Ethics in Action
Edited by Mats Jutterström and Peter Norberg
Chapter 6: CSR consultants in interaction with industry
Ethics in Action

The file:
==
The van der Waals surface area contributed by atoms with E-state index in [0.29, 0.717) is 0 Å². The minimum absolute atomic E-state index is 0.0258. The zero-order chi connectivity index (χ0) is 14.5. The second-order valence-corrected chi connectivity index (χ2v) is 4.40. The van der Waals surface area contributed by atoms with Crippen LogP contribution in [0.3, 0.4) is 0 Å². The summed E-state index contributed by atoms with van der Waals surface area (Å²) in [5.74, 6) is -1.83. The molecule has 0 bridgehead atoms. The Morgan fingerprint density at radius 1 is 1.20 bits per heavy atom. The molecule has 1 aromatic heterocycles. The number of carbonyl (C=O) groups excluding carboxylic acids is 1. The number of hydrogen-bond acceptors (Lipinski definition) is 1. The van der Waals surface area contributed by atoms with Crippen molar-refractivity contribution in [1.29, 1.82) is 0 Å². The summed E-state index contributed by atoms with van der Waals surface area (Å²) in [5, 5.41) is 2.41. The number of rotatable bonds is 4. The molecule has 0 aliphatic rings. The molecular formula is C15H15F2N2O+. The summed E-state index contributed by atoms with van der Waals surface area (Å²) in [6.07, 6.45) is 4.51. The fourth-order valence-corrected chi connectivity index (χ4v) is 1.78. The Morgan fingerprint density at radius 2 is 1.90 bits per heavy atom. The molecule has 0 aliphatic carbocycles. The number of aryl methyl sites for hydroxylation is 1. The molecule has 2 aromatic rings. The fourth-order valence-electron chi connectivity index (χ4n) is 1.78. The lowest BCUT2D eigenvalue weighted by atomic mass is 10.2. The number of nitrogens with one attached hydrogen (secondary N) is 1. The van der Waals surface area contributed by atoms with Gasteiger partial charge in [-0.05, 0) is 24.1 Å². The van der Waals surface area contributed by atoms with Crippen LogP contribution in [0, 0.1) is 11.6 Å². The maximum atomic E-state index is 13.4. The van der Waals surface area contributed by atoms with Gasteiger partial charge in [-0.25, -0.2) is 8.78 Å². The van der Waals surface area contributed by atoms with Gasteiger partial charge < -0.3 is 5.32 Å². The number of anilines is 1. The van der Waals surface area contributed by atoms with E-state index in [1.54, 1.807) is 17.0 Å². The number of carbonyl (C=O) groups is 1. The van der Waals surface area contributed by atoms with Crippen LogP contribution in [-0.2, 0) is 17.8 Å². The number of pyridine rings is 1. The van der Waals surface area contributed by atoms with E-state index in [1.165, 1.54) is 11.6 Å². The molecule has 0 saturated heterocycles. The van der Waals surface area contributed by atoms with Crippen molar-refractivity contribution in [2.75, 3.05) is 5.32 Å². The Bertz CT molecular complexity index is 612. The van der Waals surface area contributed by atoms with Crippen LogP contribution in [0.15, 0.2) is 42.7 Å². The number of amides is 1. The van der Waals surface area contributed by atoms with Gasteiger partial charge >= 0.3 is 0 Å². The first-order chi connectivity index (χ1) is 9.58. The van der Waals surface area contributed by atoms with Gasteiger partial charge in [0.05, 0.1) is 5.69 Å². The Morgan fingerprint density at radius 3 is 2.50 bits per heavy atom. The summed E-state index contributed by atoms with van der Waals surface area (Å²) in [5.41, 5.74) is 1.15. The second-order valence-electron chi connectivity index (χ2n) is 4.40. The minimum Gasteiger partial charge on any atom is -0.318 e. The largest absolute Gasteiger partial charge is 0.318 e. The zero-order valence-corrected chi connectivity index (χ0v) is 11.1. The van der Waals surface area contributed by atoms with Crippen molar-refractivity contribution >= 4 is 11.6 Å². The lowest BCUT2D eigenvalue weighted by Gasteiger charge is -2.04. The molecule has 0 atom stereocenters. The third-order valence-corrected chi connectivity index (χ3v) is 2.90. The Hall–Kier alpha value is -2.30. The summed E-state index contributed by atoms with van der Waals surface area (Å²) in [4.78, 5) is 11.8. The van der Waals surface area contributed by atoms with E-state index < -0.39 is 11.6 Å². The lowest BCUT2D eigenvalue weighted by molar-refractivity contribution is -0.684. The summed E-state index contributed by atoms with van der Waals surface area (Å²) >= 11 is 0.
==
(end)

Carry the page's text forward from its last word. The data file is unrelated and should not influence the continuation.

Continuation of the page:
As discussed in the previous chapter, the consulting market for CSR services has grown rapidly in recent years. Changes in the stake- holder relations of companies have created new needs. During the 1990s, shareholders took centre stage, as a part of the idea of ‘shareholder value’. In the years following the turn of the millennium, other stakeholders came to be assigned more importance than they had earlier, as a part of the idea of ‘CSR’. Having studied this as a consultant, in a dissertation dealing with shareholder value (Borglund 2006), I have been able to follow the changes made in practice. As a CSR communications adviser with the communications consulting firm Hallvarsson & Halvarsson, I have experienced the expansion of the consulting market up close. As stated in Chapter 1, consultants have a vested interest in promoting development in the field, something I have seen unfold and taken part in myself. Based on this, I shall discuss what the contacts between managements and CSR consultants look like, and why companies employ them. The idea of CSR can be viewed as a discourse, that is, as a ‘certain way of talking about and understanding the world’ (Winther Jörgensen et al. 2000). More specifically, CSR can be described as a macro discourse (Borglund 2006). A macro discourse is a shared way of looking at certain phenomena in society, and a system for formulating ideas in a certain time period (Alvesson and Kärreman 2000). CSR discourse can be contrasted with another discourse, namely that of ‘shareholder value’ (Borglund et al. 2009).
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